I was extremely lucky in that my job as an e-journalist is a result of an online friendship that evolved into a most lovely boss/employee relationship and an incredible amount of job/life satisfaction. I thought I would spread these feels by giving you a definitive guide to the profession so that you can also do what I do and be as happy as me, because I’m nice like that.
I’m pretty sure that a lot of you are very jealous because pretty much just my job title alone is the greatest thing on Earth. Other perks include being paid to play videogames, getting to troll for a living and also occasionally having access to a 100Mb Internet connection, which I only found out the other day is actually a real thing (although we don’t call it a “mainframe” in the videogames bizz).
However, that up there is a pretty broad description and I’m pretty sure that some of you are wondering what we e-journalists actually do on any given day. So I’ll tell you that it’s pretty glamorous. When we’re not jet-setting around the world from one gaming expo to another, we’re getting free stuff because people want us to write nice things about them. A typical workday consists of large amounts of time browsing silly stuff on the internet, because really, that’s research for our pieces; and good journalists always research. So.
Ah, the perks of being an e-journalist.
I know that all of those things sound fun, but my job can also be quite stressful. In all honesty though, it’s hard for me to think of things that I don’t enjoy about my job (and for hippies like me who are all about doing stuff for happiness as opposed to capital gain, that’s just right) so this will be a very short list:
Meeting tight deadlines can be very terrifying especially on a slow news day when you are suffering from the mental constipation known as “writer’s block”.
Other miscellaneous rules of e-journalism include:
1. It is extremely important that you are current in your knowledge of the gaming world. You’re working in something that involves technology and since something new comes out of that field approximately every six hours, you should be refreshing your browser pretty much constantly.
2. You have to be involved in the gaming community you are writing about. Yes, many gamers are vain creatures (and we’re all looking for our 15 minutes of fame if we’re honest), but it doesn’t help anything if you get someone to agree to an interview and then ask questions like:
“Do you think more players would stay loyal to your clan if you gave them small, cute baby animals, like red pandas, as gifts?”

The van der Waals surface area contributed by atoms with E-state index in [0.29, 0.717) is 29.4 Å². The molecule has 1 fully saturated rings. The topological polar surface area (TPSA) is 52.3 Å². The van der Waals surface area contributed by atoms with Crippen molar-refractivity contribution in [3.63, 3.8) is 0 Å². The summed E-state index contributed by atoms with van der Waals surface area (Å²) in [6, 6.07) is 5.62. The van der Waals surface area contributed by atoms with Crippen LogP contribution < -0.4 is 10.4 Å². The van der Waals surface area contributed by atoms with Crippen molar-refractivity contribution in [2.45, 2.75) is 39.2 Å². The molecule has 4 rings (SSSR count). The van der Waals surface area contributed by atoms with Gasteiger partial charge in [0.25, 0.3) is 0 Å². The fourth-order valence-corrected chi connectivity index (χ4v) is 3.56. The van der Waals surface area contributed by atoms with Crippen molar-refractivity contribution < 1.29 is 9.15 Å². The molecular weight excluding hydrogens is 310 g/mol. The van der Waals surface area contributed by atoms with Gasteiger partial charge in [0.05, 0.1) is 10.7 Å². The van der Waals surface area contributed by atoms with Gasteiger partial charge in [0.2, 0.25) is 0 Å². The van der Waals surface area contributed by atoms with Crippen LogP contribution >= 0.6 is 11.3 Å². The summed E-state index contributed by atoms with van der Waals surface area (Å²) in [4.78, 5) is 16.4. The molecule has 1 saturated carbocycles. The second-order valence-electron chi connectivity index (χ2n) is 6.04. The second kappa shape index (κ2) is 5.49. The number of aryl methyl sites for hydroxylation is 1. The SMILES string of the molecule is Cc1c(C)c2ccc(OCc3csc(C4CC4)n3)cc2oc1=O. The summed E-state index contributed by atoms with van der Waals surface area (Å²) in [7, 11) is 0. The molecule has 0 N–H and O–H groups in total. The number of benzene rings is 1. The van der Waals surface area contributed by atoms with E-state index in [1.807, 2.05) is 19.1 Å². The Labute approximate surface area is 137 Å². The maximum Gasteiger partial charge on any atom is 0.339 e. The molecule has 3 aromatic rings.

I myself have made that elementary mistake and I will tell you that people don’t take you seriously when you do stuff like that. You also can’t write about a community when you don’t know anything about its workings and hierarchies or upcoming events; or about players to watch as up and comers. So it is in actual fact a serious job.
3. The amount of care you have about a particular game or related will come through in what you write; and in general, the more excited you are, the more excited you can make other people be. As you can see, I’m pretty excited about what I’m writing here because the finished length of this article is 979 words (and you’re halfway through now so you may as well finish reading).
E-journalism is clearly a profession made almost entirely of win; and I know that you’re slavering for a taste of what it’s like to be me, so I have considerately included a snippet of conversation from the MWeb e-office as an amuse bouche:
[08:36:34 AM] Stephanie: Just gonna go hang up washing, is that cool?
[08:40:14 AM] Brad: Pics or it never happened
[08:41:07 AM] Stephanie: Well, ok
[08:41:16 AM] Stephanie: But also, I typed that in the wrong place
[08:41:36 AM] Stephanie: But one must acknowledge the fact that I did like 20kgs of washing by hand
[08:41:38 AM] Brad: It’s ok, you can air your dirty laundry here if you so wish
[08:41:44 AM] Stephanie: xD
[08:41:47 AM] Brad Kirby: :O
[08:41:50 AM] Brad Kirby: Do you do windows?
[08:41:52 AM] Stephanie: Well, it's clean now. So.
[08:41:57 AM] Stephanie: Once a week
[08:42:08 AM] Brad: Do you need another job?
[08:42:39 AM] Stephanie: Well, I'm not sure how much window cleaners get paid
[08:42:47 AM] Stephanie: And do we have a union?
[08:43:04 AM] Brad: Oh hell no
[08:43:17 AM] Brad: And the pay sucks too, but the benefits are amazing
[08:44:03 AM] Stephanie: As many potatoes as I can eat?
[08:44:13 AM] Stephanie: In 1000 days and a night?
[08:44:41 AM] Brad: Not what i was thinking, but it’s a good start
[08:45:33 AM] Stephanie: A golden-armoured badger for me to ride on?
[08:45:40 AM] Brad: THAT’S MORE LIKE IT
[08:46:49 AM] Stephanie: I'm in.
[08:47:28 AM] Stephanie: Especially if the golden-armoured badger is pulling a tiny golden cart filled with as many potatoes as I can eat in 1000 days and a night.
[08:48:16 AM] Stephanie: Also, I should prolly go hang up my washing instead of engaging in these whimsical flights of fancy with you Bradley.
[08:48:23 AM] Stephanie: I know there's no badger ;(
[08:48:28 AM] Brad: ;(
I’m sure that you are now pretty confused. So to clear all this up and answer the question “what does an videogame journalist actually do?”:
The above is probably closer to the truth. We're kind of like clowns but without the funny wigs (this hair is all real) and also just a smidgen less creepy (some of us). So if you can say many stupid things and have a reasonable knowledge of syntax and punctuation, you should probably consider e-journalism as a possible career-path. Also, I made up that stuff about jetsetting, but you do get to go to rAge sometimes which is still pretty cool.
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Please note that the opinions expressed in this article are those of the author and not MWEB Connect (Pty) Ltd